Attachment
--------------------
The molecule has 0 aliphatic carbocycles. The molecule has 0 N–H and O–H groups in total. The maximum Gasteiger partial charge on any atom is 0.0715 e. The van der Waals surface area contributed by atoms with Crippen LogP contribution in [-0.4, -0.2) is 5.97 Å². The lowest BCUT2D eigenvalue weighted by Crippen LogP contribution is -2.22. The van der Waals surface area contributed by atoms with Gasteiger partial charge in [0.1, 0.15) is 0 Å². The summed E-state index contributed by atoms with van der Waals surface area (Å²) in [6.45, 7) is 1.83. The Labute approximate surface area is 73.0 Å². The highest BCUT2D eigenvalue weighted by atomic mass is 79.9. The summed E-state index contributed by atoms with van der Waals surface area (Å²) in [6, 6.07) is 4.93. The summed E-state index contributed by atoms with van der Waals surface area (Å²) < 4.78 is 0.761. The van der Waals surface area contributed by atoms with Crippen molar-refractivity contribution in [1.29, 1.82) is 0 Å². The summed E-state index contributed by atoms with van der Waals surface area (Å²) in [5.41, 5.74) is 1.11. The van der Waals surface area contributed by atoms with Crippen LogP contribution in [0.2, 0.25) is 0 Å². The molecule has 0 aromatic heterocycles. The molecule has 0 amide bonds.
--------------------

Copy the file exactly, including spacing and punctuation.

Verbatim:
The molecule has 0 aliphatic carbocycles. The molecule has 0 N–H and O–H groups in total. The maximum Gasteiger partial charge on any atom is 0.0715 e. The van der Waals surface area contributed by atoms with Crippen LogP contribution in [-0.4, -0.2) is 5.97 Å². The lowest BCUT2D eigenvalue weighted by Crippen LogP contribution is -2.22. The van der Waals surface area contributed by atoms with Gasteiger partial charge in [0.1, 0.15) is 0 Å². The summed E-state index contributed by atoms with van der Waals surface area (Å²) in [6.45, 7) is 1.83. The Labute approximate surface area is 73.0 Å². The highest BCUT2D eigenvalue weighted by atomic mass is 79.9. The summed E-state index contributed by atoms with van der Waals surface area (Å²) in [6, 6.07) is 4.93. The summed E-state index contributed by atoms with van der Waals surface area (Å²) < 4.78 is 0.761. The van der Waals surface area contributed by atoms with Crippen molar-refractivity contribution in [1.29, 1.82) is 0 Å². The summed E-state index contributed by atoms with van der Waals surface area (Å²) in [5.41, 5.74) is 1.11. The van der Waals surface area contributed by atoms with Crippen LogP contribution in [0.2, 0.25) is 0 Å². The molecule has 0 aromatic heterocycles. The molecule has 0 amide bonds.